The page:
MPs can ask for higher wages, but they can't appeal to the market to get them

Parliamentarians' wages aren't set by the free market, so it's no use appealing to it for a raise.

MPs wages are not subject to the normal vagaries of the labour market.

Despite the fact that when people think of their own salaries, they think in terms of experience and skills – "I'm doing a difficult job, I should be paid more" – in fact the bulk of a wage is made up of the far simpler criteria of supply and demand. You can be as experienced as you like, but if a hundred other people with similar experience would do your job for less pay, the wage is going to decrease.

There are always people who would be an MP for no pay. In fact, there were, for two hundred years. The in-kind benefits of being an MP – the power, the authority, the membership of an elite club – were enough to convince people that it was worth their time. So too, of course, were the ample opportunities it gave to make money in less salubrious ways.

The problem is that if you pay nothing for a job, then you only get people who have a source of income on the side. That was fine while politics was a rich person's game, but with the rise of working-class representation, it became more problematic. Early Labour MPs were often paid for by trade unions, but by 1911, the first salaries had been introduced.

In a way, these salaries were there to attract the best talent, it's true. But the decision wasn't one of labour economics. It was more a question of democratic morality: assuming we want people without an independent income to be MPs, what standard of living do we want to provide for them?

That is still the question which we ask today. For all that MPs like to compare their salaries to other jobs – they earn less than senior civil servants, or than the best head-teachers, or footballs – their salaries are not set by the same process. If they were, they'd be due a wage cut, not an increase.

It's hard to tell exactly, given that voters have to elect someone every election, but there certainly seems to be an oversupply of potential MPs. Every marginal seat apparently contains at least two people who would be good MPs, for instance. If we were to run parliament like a business, that oversupply of eligible candidates would suggest that the wage was too high, not too low.

There is, however, the problem of corruption. The lower an MP is paid, the more open they are to advances from people who earn more than them. That's not just corruption in the form of bribes and kickbacks; it's also the more subtle corruption that comes from wanting to please someone who can take you out for a meal which costs more than your rent, or split a bottle of wine older than you.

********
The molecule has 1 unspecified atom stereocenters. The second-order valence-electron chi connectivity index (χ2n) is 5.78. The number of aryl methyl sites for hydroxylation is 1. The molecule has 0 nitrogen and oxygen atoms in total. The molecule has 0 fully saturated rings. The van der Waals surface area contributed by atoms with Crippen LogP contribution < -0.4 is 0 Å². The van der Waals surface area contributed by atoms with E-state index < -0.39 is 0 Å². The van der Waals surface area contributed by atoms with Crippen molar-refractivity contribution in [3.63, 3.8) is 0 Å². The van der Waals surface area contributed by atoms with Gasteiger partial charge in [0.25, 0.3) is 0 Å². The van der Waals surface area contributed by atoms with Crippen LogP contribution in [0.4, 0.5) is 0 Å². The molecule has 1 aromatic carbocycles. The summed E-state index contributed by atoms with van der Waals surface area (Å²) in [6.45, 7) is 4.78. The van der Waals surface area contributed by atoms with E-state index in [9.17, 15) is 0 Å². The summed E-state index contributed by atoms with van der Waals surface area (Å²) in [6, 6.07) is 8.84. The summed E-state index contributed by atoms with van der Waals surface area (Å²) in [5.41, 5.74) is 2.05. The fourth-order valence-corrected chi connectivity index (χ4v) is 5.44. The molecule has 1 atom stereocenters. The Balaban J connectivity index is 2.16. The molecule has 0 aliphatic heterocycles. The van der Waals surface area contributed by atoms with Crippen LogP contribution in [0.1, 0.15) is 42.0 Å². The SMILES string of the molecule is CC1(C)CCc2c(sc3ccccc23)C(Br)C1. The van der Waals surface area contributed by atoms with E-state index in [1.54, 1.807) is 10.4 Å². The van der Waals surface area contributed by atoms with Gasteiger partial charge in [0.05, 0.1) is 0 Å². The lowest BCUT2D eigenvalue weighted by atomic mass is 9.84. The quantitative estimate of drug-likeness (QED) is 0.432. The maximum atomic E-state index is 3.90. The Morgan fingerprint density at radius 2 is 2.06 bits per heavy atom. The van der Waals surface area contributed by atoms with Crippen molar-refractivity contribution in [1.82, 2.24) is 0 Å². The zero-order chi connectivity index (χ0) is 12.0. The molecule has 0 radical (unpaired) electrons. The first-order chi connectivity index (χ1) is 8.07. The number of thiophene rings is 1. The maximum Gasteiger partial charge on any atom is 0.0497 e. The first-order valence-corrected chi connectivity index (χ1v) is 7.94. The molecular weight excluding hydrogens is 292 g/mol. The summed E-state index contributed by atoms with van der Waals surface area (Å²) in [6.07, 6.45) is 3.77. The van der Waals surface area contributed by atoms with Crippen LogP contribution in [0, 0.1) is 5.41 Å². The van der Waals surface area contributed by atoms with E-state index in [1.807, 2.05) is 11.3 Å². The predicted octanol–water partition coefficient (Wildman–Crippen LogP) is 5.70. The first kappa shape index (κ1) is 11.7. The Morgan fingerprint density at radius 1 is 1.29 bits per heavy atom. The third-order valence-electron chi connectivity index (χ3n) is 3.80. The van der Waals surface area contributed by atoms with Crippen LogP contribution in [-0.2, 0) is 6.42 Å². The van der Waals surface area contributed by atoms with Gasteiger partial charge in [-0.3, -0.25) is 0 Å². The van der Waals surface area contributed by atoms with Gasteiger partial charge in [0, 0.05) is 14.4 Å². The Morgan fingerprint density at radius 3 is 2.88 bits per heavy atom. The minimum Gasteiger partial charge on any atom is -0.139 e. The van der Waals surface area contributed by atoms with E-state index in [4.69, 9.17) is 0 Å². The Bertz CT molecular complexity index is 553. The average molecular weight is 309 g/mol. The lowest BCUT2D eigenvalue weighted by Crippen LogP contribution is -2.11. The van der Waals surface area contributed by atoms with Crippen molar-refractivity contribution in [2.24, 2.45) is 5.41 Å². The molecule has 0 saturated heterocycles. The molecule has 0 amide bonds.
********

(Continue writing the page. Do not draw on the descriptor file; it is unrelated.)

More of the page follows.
Of course, if MPs want to argue that that's the reason they should have a pay rise, good luck to them. It will be interesting to see the first person who stands up in front of the cameras and admits to being corrupt because they aren't paid enough – and even more interesting to see their first re-election campaign.

Photograph: Getty Images

Alex Hern is a technology reporter for the Guardian. He was formerly staff writer at the New Statesman. You should follow Alex on Twitter.

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To stop Jeremy Corbyn, I am giving my second preference to Andy Burnham

The big question is whether Andy Burnham or Yvette Cooper will face Jeremy in the final round of this election.

Voting is now underway in the Labour leadership election. There can be no doubt that Jeremy Corbyn is the frontrunner, but the race isn't over yet.

I know from conversations across the country that many voters still haven't made up their mind.

Some are drawn to Jeremy's promises of a new Jerusalem and endless spending, but worried that these endless promises, with no credibility, will only serve to lose us the next general election.

Others are certain that a Jeremy victory is really a win for Cameron and Osborne, but don't know who is the best alternative to vote for.

I am supporting Liz Kendall and will give her my first preference. But polling data is brutally clear: the big question is whether Andy Burnham or Yvette Cooper will face Jeremy in the final round of this election.

Andy can win. He can draw together support from across the party, motivated by his history of loyalty to the Labour movement, his passionate appeal for unity in fighting the Tories, and the findings of every poll of the general public in this campaign that he is best placed candidate to win the next general election.

Yvette, in contrast, would lose to Jeremy Corbyn and lose heavily. Evidence from data collected by all the campaigns – except (apparently) Yvette's own – shows this. All publicly available polling shows the same. If Andy drops out of the race, a large part of the broad coalition he attracts will vote for Jeremy. If Yvette is knocked out, her support firmly swings behind Andy.

We will all have our views about the different candidates, but the real choice for our country is between a Labour government and the ongoing rightwing agenda of the Tories.

I am in politics to make a real difference to the lives of my constituents. We are all in the Labour movement to get behind the beliefs that unite all in our party.

In the crucial choice we are making right now, I have no doubt that a vote for Jeremy would be the wrong choice – throwing away the next election, and with it hope for the next decade.

A vote for Yvette gets the same result – her defeat by Jeremy, and Jeremy's defeat to Cameron and Osborne.

In the crucial choice between Yvette and Andy, Andy will get my second preference so we can have the best hope of keeping the fight for our party alive, and the best hope for the future of our country too.

Tom Blenkinsop is the Labour MP for Middlesbrough South and East Cleveland